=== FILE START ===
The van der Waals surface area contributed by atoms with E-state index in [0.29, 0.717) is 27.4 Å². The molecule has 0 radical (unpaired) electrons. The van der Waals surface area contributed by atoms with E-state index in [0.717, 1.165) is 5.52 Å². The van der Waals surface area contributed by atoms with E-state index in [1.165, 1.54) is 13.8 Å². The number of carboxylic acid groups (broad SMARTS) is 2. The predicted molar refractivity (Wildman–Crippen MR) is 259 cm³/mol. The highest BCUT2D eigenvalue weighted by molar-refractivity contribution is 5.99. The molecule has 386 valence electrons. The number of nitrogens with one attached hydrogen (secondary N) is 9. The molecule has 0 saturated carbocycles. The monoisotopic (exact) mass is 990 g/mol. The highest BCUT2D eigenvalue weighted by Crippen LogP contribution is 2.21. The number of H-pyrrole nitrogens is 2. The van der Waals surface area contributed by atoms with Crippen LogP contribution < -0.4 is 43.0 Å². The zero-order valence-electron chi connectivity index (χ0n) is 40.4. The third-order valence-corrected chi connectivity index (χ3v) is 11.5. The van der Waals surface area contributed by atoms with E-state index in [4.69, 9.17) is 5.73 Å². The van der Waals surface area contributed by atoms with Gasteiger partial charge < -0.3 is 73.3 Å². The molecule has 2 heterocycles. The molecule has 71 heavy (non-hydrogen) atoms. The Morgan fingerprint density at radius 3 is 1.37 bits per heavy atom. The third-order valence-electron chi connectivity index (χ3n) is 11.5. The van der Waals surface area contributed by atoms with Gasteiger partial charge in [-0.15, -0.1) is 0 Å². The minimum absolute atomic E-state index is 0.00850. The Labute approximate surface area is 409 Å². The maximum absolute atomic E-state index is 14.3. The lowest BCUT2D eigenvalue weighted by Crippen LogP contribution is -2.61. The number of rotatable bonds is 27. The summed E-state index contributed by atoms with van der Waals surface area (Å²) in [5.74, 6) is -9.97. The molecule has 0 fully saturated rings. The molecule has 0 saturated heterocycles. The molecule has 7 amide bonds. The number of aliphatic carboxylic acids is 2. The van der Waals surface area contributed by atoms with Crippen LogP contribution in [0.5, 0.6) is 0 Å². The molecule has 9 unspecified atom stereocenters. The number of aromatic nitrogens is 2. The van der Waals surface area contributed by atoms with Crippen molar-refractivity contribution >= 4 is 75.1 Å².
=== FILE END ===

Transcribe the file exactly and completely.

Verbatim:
The van der Waals surface area contributed by atoms with E-state index in [0.29, 0.717) is 27.4 Å². The molecule has 0 radical (unpaired) electrons. The van der Waals surface area contributed by atoms with E-state index in [0.717, 1.165) is 5.52 Å². The van der Waals surface area contributed by atoms with E-state index in [1.165, 1.54) is 13.8 Å². The number of carboxylic acid groups (broad SMARTS) is 2. The predicted molar refractivity (Wildman–Crippen MR) is 259 cm³/mol. The highest BCUT2D eigenvalue weighted by molar-refractivity contribution is 5.99. The molecule has 386 valence electrons. The number of nitrogens with one attached hydrogen (secondary N) is 9. The molecule has 0 saturated carbocycles. The monoisotopic (exact) mass is 990 g/mol. The highest BCUT2D eigenvalue weighted by Crippen LogP contribution is 2.21. The number of H-pyrrole nitrogens is 2. The van der Waals surface area contributed by atoms with Crippen LogP contribution < -0.4 is 43.0 Å². The zero-order valence-electron chi connectivity index (χ0n) is 40.4. The third-order valence-corrected chi connectivity index (χ3v) is 11.5. The van der Waals surface area contributed by atoms with E-state index in [4.69, 9.17) is 5.73 Å². The van der Waals surface area contributed by atoms with Gasteiger partial charge < -0.3 is 73.3 Å². The molecule has 2 heterocycles. The molecule has 71 heavy (non-hydrogen) atoms. The Morgan fingerprint density at radius 3 is 1.37 bits per heavy atom. The third-order valence-electron chi connectivity index (χ3n) is 11.5. The van der Waals surface area contributed by atoms with Gasteiger partial charge in [-0.15, -0.1) is 0 Å². The minimum absolute atomic E-state index is 0.00850. The Labute approximate surface area is 409 Å². The maximum absolute atomic E-state index is 14.3. The lowest BCUT2D eigenvalue weighted by Crippen LogP contribution is -2.61. The number of rotatable bonds is 27. The summed E-state index contributed by atoms with van der Waals surface area (Å²) in [5.74, 6) is -9.97. The molecule has 0 fully saturated rings. The molecule has 0 saturated heterocycles. The molecule has 7 amide bonds. The number of aliphatic carboxylic acids is 2. The van der Waals surface area contributed by atoms with Crippen LogP contribution in [0.5, 0.6) is 0 Å². The molecule has 9 unspecified atom stereocenters. The number of aromatic nitrogens is 2. The van der Waals surface area contributed by atoms with Crippen molar-refractivity contribution >= 4 is 75.1 Å².